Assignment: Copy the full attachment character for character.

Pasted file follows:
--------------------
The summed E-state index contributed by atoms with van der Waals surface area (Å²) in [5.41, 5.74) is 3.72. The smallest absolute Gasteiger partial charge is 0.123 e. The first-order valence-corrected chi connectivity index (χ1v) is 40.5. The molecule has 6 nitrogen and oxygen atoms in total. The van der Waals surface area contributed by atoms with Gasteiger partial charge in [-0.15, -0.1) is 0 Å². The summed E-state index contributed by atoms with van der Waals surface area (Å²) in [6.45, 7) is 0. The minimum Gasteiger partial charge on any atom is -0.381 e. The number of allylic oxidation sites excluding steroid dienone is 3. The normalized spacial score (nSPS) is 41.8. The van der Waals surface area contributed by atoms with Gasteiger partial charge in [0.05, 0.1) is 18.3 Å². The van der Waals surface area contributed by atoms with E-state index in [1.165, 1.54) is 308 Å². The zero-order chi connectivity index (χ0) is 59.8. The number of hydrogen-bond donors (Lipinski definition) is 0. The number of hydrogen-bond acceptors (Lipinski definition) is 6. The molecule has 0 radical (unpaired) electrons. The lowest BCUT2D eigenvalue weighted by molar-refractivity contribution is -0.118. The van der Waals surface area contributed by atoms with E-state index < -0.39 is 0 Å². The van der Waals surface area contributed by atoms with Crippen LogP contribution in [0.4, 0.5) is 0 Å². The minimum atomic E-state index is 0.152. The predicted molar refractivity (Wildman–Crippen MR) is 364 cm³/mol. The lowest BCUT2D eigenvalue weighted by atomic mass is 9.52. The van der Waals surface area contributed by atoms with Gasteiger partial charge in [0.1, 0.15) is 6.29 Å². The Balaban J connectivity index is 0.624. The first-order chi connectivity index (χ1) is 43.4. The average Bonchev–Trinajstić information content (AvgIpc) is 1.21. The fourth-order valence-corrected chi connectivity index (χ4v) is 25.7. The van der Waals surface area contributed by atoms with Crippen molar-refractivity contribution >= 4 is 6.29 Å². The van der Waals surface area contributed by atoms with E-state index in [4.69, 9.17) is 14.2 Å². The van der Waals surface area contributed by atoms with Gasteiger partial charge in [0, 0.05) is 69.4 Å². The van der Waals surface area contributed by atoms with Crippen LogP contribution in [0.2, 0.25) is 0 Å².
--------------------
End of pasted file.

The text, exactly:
The summed E-state index contributed by atoms with van der Waals surface area (Å²) in [5.41, 5.74) is 3.72. The smallest absolute Gasteiger partial charge is 0.123 e. The first-order valence-corrected chi connectivity index (χ1v) is 40.5. The molecule has 6 nitrogen and oxygen atoms in total. The van der Waals surface area contributed by atoms with Gasteiger partial charge in [-0.15, -0.1) is 0 Å². The summed E-state index contributed by atoms with van der Waals surface area (Å²) in [6.45, 7) is 0. The minimum Gasteiger partial charge on any atom is -0.381 e. The number of allylic oxidation sites excluding steroid dienone is 3. The normalized spacial score (nSPS) is 41.8. The van der Waals surface area contributed by atoms with Gasteiger partial charge in [0.05, 0.1) is 18.3 Å². The van der Waals surface area contributed by atoms with E-state index in [1.165, 1.54) is 308 Å². The zero-order chi connectivity index (χ0) is 59.8. The number of hydrogen-bond donors (Lipinski definition) is 0. The number of hydrogen-bond acceptors (Lipinski definition) is 6. The molecule has 0 radical (unpaired) electrons. The lowest BCUT2D eigenvalue weighted by molar-refractivity contribution is -0.118. The van der Waals surface area contributed by atoms with E-state index < -0.39 is 0 Å². The van der Waals surface area contributed by atoms with Crippen LogP contribution in [0.4, 0.5) is 0 Å². The minimum atomic E-state index is 0.152. The predicted molar refractivity (Wildman–Crippen MR) is 364 cm³/mol. The lowest BCUT2D eigenvalue weighted by atomic mass is 9.52. The van der Waals surface area contributed by atoms with Gasteiger partial charge in [0.1, 0.15) is 6.29 Å². The Balaban J connectivity index is 0.624. The first-order chi connectivity index (χ1) is 43.4. The average Bonchev–Trinajstić information content (AvgIpc) is 1.21. The fourth-order valence-corrected chi connectivity index (χ4v) is 25.7. The van der Waals surface area contributed by atoms with Crippen molar-refractivity contribution >= 4 is 6.29 Å². The van der Waals surface area contributed by atoms with E-state index in [4.69, 9.17) is 14.2 Å². The van der Waals surface area contributed by atoms with Gasteiger partial charge in [0, 0.05) is 69.4 Å². The van der Waals surface area contributed by atoms with Crippen LogP contribution in [0.2, 0.25) is 0 Å².